Pediatric Drugs

, Volume 19, Issue 2, pp 147–153 | Cite as

Prevention and Therapy of Pediatric Emergence Delirium: A National Survey

  • Christopher Huett
  • Torsten Baehner
  • Felix Erdfelder
  • Claudia Hoehne
  • Christian Bode
  • Andreas Hoeft
  • Richard K. EllerkmannEmail author
Original Research Article



Although pediatric emergence delirium (ED) is common, preventive and therapeutic pharmacological treatment is the matter of an international controversial discussion and evidence on different options is partially vague.


We therefore examined clinical routine in prevention strategies and postoperative therapy of ED with respect to clinical experience in pediatric anesthesia.


A web-based survey was developed investigating routine management (prevention and treatment) of ED, facility structure, and patient population. The link was sent to all enlisted members of the German Society of Anesthesiology.


We analyzed 1229 questionnaires. Overall, 88% reported ED as a relevant clinical problem; however, only 5% applied assessment scores to define ED. Oral midazolam was reported as standard premedication by 84% of respondents, the second largest group was ‘no premedication’ (5%). The first choice prevention strategy was to perform total intravenous (propofol) anesthesia (63%). The first choice therapeutic pharmacological treatment depended on clinical experience. Therapeutic propofol was preferentially chosen by more experienced anesthesiologists (5 to >20 patients per week, n = 538), while lesser experienced colleagues (<5 patients per week, n = 676) preferentially applied opioids. Dexmedetomidine (1%) and non-pharmacological (2%) therapy were rarely stated. The highest satisfaction levels for pharmacological therapy of ED were attributed to propofol.


Propofol is the preferred choice for pharmacological prevention and treatment of ED among German anesthesiologists. Further therapy options as well as alternatives to a midazolam-centered premedication procedure are underrepresented.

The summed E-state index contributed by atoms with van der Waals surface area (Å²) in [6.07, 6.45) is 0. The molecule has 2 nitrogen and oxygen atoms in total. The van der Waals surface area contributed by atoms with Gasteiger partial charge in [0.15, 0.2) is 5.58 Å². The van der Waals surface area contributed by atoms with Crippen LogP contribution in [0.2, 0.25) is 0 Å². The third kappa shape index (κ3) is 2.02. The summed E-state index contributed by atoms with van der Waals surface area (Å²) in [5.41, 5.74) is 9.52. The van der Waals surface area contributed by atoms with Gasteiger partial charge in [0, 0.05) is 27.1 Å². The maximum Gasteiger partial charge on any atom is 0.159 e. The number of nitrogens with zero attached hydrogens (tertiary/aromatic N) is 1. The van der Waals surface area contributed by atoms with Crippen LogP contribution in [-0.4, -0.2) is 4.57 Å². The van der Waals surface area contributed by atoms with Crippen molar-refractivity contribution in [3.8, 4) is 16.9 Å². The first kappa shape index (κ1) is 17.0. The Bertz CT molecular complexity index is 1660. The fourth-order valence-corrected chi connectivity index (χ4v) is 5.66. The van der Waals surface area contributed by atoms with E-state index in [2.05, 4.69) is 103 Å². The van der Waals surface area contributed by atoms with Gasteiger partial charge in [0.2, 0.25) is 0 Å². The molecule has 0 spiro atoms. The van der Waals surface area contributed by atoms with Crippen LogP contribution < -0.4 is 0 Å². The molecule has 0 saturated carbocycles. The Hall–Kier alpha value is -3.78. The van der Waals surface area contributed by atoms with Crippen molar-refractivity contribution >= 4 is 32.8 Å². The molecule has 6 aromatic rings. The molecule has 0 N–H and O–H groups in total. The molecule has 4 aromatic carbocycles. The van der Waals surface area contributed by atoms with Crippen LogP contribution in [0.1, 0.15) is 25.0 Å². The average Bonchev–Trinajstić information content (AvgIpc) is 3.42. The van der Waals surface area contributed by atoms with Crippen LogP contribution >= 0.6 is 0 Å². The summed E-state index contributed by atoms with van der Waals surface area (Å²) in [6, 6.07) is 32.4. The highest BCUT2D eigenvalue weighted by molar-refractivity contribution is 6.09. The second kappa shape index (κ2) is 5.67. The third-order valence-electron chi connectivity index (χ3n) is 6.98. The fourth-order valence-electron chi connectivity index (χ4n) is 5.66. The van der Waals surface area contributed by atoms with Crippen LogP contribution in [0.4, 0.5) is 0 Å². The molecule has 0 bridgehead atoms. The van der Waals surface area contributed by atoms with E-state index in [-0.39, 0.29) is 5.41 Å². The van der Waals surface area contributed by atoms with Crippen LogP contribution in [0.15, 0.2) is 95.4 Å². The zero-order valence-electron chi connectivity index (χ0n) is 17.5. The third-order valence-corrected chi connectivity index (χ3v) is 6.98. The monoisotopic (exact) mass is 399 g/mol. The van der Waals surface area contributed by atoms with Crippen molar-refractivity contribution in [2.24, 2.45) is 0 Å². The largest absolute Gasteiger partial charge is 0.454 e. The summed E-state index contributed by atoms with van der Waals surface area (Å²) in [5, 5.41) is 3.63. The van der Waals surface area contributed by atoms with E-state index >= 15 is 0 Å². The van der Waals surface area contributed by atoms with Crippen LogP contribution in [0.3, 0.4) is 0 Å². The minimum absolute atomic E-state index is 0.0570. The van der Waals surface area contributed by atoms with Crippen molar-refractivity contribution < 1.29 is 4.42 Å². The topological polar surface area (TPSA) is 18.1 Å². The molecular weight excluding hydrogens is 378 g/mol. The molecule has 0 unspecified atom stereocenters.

Midazolam Clonidine Sevoflurane Dexmedetomidine Postoperative Delirium 
These keywords were added by machine and not by the authors. This process is experimental and the keywords may be updated as the learning algorithm improves.



We thank all members of the DGAI and BDA who participated in this survey, Victoria Lehmann for establishing the survey within ‘’, and Mr Sorgatz for forwarding the emails in the name of the DGAI.

Compliance with Ethical Standards

Conflict of interest

Authors CH, TB, FE, CHo, CB, AH, RKE declare that they have no conflict of interest.


No funding was received for the survey or the manuscript.

Supplementary material

40272_2017_212_MOESM1_ESM.docx (24 kb)
Supplementary material 1 (DOCX 23 kb)


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Copyright information

© Springer International Publishing Switzerland 2017

Authors and Affiliations

  • Christopher Huett
    • 1
  • Torsten Baehner
    • 1
  • Felix Erdfelder
    • 1
  • Claudia Hoehne
    • 2
  • Christian Bode
    • 1
  • Andreas Hoeft
    • 1
  • Richard K. Ellerkmann
    • 1
    Email author
  1. 1.Department of Anesthesiology and Intensive CareBonn University HospitalBonnGermany
  2. 2.Department of Anesthesiology and Intensive CareLeipzig University HospitalLeipzigGermany

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